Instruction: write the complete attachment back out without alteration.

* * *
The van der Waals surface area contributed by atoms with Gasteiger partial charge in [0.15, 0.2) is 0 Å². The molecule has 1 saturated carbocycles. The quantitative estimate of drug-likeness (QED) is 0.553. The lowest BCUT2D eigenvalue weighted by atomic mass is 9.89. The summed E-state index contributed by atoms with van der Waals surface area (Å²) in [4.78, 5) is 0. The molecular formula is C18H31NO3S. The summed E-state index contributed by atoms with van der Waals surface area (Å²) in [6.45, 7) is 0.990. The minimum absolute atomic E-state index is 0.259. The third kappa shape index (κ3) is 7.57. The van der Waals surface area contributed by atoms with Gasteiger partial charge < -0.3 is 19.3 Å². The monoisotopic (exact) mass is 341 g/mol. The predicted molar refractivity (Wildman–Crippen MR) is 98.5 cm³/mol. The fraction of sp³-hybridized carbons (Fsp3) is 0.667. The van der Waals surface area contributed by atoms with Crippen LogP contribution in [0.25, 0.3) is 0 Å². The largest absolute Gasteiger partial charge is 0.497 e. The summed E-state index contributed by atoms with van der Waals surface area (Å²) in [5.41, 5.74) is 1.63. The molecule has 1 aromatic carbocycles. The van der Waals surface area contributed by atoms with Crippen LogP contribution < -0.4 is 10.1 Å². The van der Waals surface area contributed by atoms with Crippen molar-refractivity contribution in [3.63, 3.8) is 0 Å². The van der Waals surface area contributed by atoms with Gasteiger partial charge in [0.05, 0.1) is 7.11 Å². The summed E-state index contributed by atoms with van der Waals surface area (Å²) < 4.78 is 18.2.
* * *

The van der Waals surface area contributed by atoms with Gasteiger partial charge in [0.15, 0.2) is 0 Å². The molecule has 1 saturated carbocycles. The quantitative estimate of drug-likeness (QED) is 0.553. The lowest BCUT2D eigenvalue weighted by atomic mass is 9.89. The summed E-state index contributed by atoms with van der Waals surface area (Å²) in [4.78, 5) is 0. The molecular formula is C18H31NO3S. The summed E-state index contributed by atoms with van der Waals surface area (Å²) in [6.45, 7) is 0.990. The minimum absolute atomic E-state index is 0.259. The third kappa shape index (κ3) is 7.57. The van der Waals surface area contributed by atoms with Gasteiger partial charge < -0.3 is 19.3 Å². The monoisotopic (exact) mass is 341 g/mol. The predicted molar refractivity (Wildman–Crippen MR) is 98.5 cm³/mol. The fraction of sp³-hybridized carbons (Fsp3) is 0.667. The van der Waals surface area contributed by atoms with Crippen LogP contribution in [0.25, 0.3) is 0 Å². The largest absolute Gasteiger partial charge is 0.497 e. The summed E-state index contributed by atoms with van der Waals surface area (Å²) in [5.41, 5.74) is 1.63. The molecule has 1 aromatic carbocycles. The van der Waals surface area contributed by atoms with Crippen LogP contribution < -0.4 is 10.1 Å². The van der Waals surface area contributed by atoms with Crippen molar-refractivity contribution in [3.63, 3.8) is 0 Å². The van der Waals surface area contributed by atoms with Gasteiger partial charge in [0.05, 0.1) is 7.11 Å². The summed E-state index contributed by atoms with van der Waals surface area (Å²) < 4.78 is 18.2.